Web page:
Normally I try to vary the topics from one day to the next, but I want to keep following this thread about religion a little longer. I need to get into examples, but that can come later and more episodically.
For now I want to look at some diagrams. The first is the Christian cross and the second is my own little schema: a circle with a dot in the middle. Those who study brains say that we tend to think of abstract ideas in topological ways. Evidently the amygdala and hippocampus feel skillful in terms of left/right and up/down, which must be one of the earliest concepts a baby in the womb forms, so they think of other things in those terms, too.
The Christian cross is simple, can be gestured, looks almost like a person with arms outstretched, and can be made from two sticks. This is all advantageous. Paul Tillich suggests that the cross-piece stands for our ordinary lives on the surface of the planet. Then the vertical stands for the transcendent, access to the supernatural realm of the Sacred as well as maybe the immanent God, Who dwells at the heart of introspection. The Sacred is “up” to most of us. (Bob Scriver used to say that it’s clear we came from outer space, because we’re always looking into the sky for our ultimate home.)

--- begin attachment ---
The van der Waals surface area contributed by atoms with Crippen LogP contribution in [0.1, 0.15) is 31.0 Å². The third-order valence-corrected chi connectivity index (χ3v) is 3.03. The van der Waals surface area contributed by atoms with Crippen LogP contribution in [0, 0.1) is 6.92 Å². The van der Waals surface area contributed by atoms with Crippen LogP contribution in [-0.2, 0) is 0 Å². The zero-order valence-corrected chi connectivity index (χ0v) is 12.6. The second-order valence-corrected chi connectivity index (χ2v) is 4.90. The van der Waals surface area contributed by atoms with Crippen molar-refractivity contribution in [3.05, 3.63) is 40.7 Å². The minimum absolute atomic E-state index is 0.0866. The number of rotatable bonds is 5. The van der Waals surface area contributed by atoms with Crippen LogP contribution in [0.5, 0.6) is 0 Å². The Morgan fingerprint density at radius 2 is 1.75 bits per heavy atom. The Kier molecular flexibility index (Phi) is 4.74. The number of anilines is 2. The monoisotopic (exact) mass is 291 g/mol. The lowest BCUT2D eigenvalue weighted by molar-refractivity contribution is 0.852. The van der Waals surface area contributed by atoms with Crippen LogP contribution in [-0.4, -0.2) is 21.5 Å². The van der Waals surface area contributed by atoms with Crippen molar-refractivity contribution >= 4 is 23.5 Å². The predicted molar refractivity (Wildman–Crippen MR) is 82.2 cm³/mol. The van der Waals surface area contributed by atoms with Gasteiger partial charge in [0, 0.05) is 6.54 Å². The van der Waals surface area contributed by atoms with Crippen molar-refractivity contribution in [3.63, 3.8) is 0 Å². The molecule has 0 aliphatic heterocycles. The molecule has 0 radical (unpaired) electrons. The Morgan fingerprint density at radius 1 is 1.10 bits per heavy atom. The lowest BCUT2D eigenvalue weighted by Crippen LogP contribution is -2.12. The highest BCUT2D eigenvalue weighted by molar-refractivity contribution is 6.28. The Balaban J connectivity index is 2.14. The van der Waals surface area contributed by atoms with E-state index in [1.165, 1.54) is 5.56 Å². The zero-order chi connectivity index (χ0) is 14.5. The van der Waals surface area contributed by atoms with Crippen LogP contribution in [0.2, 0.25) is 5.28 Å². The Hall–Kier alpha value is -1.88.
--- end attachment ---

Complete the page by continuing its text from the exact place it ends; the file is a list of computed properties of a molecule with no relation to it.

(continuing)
Rather than reading Tillich’s hard-core theology, my advice is to read the biography of Paul Tillich, “His Life and Thought, Vol. 1, Life” by Wilhelm and Marion Pauck.
He was a man who stood right at the boundary all the time, equally pulled by the Circle of Inclusion that was Christianity and the “beyond the circle” of seeing an entirely other world. That’s why I value him. He can often come up with a way of reconciling both the inside of the “believer’s circle” and the beyond for Christians with a sense of adventure.
There is also an anthropological way of looking at the horizontal, which becomes a circle if you turn around while standing at the axis of the vertical so that you face in turn the four compass points. Sometimes these dimensions are acted out in ceremonies, with an actual tree going up in the middle, or a ladder or a carried pole. In many Blackfeet ceremonies, one perambulates the perimeter or circles the lodge. I love to look at these symbolisms in a playful “slap pack” sort of way, though they are deadly serious to the people who developed them. Joe Campbell is the guy who brings up more interesting stuff than almost anyone else. (I’m told that I must call him Professor Joseph Campbell to show respect, but that idea undercuts him, I think. His stories are strong enough to learn sitting alongside a campfire with him.)
Anyway, if you can accept this idea of the circle with a dot in the middle, which pops up in various places and versions, then maybe you can take in my own version. In my interpretation, the circle is the horizon -- it’s the outer limit of what you know and what you can see. The limits of your consciousness. After that, there be unknown dragons. Even Prince Valiant would hesitate to go find out about it; he’d have to be taken there by a storm or a hijacker. Still, once you’re out of your comfort zone (home town) you find amazing things, you learn and you grow. You might go mad! (PSTD in Iraq.) Then, Joe Campbell tells us, eventually you come home like Odysseus to teach others what you have learned. This is the core of “The Hero with a Thousand Faces,” a book that has been a revelation to many.